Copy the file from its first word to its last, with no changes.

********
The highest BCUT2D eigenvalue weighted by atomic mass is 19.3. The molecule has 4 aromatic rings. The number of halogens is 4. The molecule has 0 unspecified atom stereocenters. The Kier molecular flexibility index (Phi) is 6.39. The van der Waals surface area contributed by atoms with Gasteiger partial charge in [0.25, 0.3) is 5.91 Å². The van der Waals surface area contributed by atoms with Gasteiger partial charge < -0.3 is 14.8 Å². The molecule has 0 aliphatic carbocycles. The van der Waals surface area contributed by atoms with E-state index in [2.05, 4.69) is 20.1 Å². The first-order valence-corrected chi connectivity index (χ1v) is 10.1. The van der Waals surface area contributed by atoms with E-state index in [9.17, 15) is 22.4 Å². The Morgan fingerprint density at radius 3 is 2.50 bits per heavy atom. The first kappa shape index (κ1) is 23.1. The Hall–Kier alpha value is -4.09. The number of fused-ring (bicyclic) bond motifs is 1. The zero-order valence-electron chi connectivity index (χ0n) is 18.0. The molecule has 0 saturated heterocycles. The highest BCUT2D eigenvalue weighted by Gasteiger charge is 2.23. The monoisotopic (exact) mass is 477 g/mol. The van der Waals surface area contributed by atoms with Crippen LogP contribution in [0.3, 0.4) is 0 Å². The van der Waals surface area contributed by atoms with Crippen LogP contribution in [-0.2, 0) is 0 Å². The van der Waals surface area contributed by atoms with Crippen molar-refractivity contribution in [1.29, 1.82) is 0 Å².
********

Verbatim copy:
The highest BCUT2D eigenvalue weighted by atomic mass is 19.3. The molecule has 4 aromatic rings. The number of halogens is 4. The molecule has 0 unspecified atom stereocenters. The Kier molecular flexibility index (Phi) is 6.39. The van der Waals surface area contributed by atoms with Gasteiger partial charge in [0.25, 0.3) is 5.91 Å². The van der Waals surface area contributed by atoms with Gasteiger partial charge < -0.3 is 14.8 Å². The molecule has 0 aliphatic carbocycles. The van der Waals surface area contributed by atoms with E-state index in [2.05, 4.69) is 20.1 Å². The first-order valence-corrected chi connectivity index (χ1v) is 10.1. The van der Waals surface area contributed by atoms with E-state index in [9.17, 15) is 22.4 Å². The Morgan fingerprint density at radius 3 is 2.50 bits per heavy atom. The first kappa shape index (κ1) is 23.1. The Hall–Kier alpha value is -4.09. The number of fused-ring (bicyclic) bond motifs is 1. The zero-order valence-electron chi connectivity index (χ0n) is 18.0. The molecule has 0 saturated heterocycles. The highest BCUT2D eigenvalue weighted by Gasteiger charge is 2.23. The monoisotopic (exact) mass is 477 g/mol. The van der Waals surface area contributed by atoms with Crippen LogP contribution in [0.3, 0.4) is 0 Å². The van der Waals surface area contributed by atoms with Crippen LogP contribution in [-0.2, 0) is 0 Å². The van der Waals surface area contributed by atoms with Crippen molar-refractivity contribution in [1.29, 1.82) is 0 Å².